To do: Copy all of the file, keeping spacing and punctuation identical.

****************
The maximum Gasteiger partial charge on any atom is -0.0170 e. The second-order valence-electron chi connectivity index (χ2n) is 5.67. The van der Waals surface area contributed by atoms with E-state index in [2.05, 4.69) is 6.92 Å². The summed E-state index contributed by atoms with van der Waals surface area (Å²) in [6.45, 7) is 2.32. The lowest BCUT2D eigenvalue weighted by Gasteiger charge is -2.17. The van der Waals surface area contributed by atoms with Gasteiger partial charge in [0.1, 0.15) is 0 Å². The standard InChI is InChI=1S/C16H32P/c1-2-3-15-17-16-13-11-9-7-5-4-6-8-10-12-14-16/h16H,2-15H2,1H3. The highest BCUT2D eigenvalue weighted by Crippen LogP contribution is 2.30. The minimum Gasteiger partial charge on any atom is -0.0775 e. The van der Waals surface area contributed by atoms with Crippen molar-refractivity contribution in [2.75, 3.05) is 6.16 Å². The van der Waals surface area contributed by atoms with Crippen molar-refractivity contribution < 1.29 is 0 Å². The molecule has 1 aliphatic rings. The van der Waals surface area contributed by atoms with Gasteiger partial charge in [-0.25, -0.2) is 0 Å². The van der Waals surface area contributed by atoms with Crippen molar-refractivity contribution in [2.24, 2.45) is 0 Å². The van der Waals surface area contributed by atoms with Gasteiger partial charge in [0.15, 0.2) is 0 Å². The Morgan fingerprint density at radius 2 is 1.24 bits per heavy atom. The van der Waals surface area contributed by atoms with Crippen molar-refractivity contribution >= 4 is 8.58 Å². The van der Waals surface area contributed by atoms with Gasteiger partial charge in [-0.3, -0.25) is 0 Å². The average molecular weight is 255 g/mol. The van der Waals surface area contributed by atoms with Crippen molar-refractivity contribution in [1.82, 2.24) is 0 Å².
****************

The maximum Gasteiger partial charge on any atom is -0.0170 e. The second-order valence-electron chi connectivity index (χ2n) is 5.67. The van der Waals surface area contributed by atoms with E-state index in [2.05, 4.69) is 6.92 Å². The summed E-state index contributed by atoms with van der Waals surface area (Å²) in [6.45, 7) is 2.32. The lowest BCUT2D eigenvalue weighted by Gasteiger charge is -2.17. The van der Waals surface area contributed by atoms with Gasteiger partial charge in [0.1, 0.15) is 0 Å². The standard InChI is InChI=1S/C16H32P/c1-2-3-15-17-16-13-11-9-7-5-4-6-8-10-12-14-16/h16H,2-15H2,1H3. The highest BCUT2D eigenvalue weighted by Crippen LogP contribution is 2.30. The minimum Gasteiger partial charge on any atom is -0.0775 e. The van der Waals surface area contributed by atoms with Crippen molar-refractivity contribution in [2.75, 3.05) is 6.16 Å². The van der Waals surface area contributed by atoms with Crippen molar-refractivity contribution < 1.29 is 0 Å². The molecule has 1 aliphatic rings. The van der Waals surface area contributed by atoms with Gasteiger partial charge in [-0.25, -0.2) is 0 Å². The van der Waals surface area contributed by atoms with Crippen molar-refractivity contribution in [2.24, 2.45) is 0 Å². The van der Waals surface area contributed by atoms with Gasteiger partial charge in [0.15, 0.2) is 0 Å². The Morgan fingerprint density at radius 2 is 1.24 bits per heavy atom. The van der Waals surface area contributed by atoms with Crippen molar-refractivity contribution >= 4 is 8.58 Å². The van der Waals surface area contributed by atoms with Gasteiger partial charge in [-0.3, -0.25) is 0 Å². The average molecular weight is 255 g/mol. The van der Waals surface area contributed by atoms with Crippen molar-refractivity contribution in [1.82, 2.24) is 0 Å².